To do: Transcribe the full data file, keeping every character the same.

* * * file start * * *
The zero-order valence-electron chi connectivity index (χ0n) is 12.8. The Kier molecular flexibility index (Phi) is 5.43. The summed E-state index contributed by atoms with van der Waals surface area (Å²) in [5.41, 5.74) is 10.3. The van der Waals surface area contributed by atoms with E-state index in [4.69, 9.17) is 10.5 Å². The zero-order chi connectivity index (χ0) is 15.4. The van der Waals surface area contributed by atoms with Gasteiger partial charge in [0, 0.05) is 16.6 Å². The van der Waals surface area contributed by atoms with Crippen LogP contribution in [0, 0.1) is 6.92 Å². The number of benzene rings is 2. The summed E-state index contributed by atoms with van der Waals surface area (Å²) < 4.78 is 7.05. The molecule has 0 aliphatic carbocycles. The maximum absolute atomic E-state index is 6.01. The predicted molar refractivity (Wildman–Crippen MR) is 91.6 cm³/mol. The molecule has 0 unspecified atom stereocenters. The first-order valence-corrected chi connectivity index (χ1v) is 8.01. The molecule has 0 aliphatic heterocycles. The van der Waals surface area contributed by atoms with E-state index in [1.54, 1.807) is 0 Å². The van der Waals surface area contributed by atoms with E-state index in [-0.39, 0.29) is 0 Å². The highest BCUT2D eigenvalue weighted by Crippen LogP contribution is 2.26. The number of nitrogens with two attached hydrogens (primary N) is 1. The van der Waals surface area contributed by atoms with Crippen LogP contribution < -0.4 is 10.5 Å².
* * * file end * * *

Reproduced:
The zero-order valence-electron chi connectivity index (χ0n) is 12.8. The Kier molecular flexibility index (Phi) is 5.43. The summed E-state index contributed by atoms with van der Waals surface area (Å²) in [5.41, 5.74) is 10.3. The van der Waals surface area contributed by atoms with E-state index in [4.69, 9.17) is 10.5 Å². The zero-order chi connectivity index (χ0) is 15.4. The van der Waals surface area contributed by atoms with Gasteiger partial charge in [0, 0.05) is 16.6 Å². The van der Waals surface area contributed by atoms with Crippen LogP contribution in [0, 0.1) is 6.92 Å². The number of benzene rings is 2. The summed E-state index contributed by atoms with van der Waals surface area (Å²) < 4.78 is 7.05. The molecule has 0 aliphatic carbocycles. The maximum absolute atomic E-state index is 6.01. The predicted molar refractivity (Wildman–Crippen MR) is 91.6 cm³/mol. The molecule has 0 unspecified atom stereocenters. The first-order valence-corrected chi connectivity index (χ1v) is 8.01. The molecule has 0 aliphatic heterocycles. The van der Waals surface area contributed by atoms with E-state index in [1.54, 1.807) is 0 Å². The van der Waals surface area contributed by atoms with E-state index in [-0.39, 0.29) is 0 Å². The highest BCUT2D eigenvalue weighted by Crippen LogP contribution is 2.26. The number of nitrogens with two attached hydrogens (primary N) is 1. The van der Waals surface area contributed by atoms with Crippen LogP contribution < -0.4 is 10.5 Å².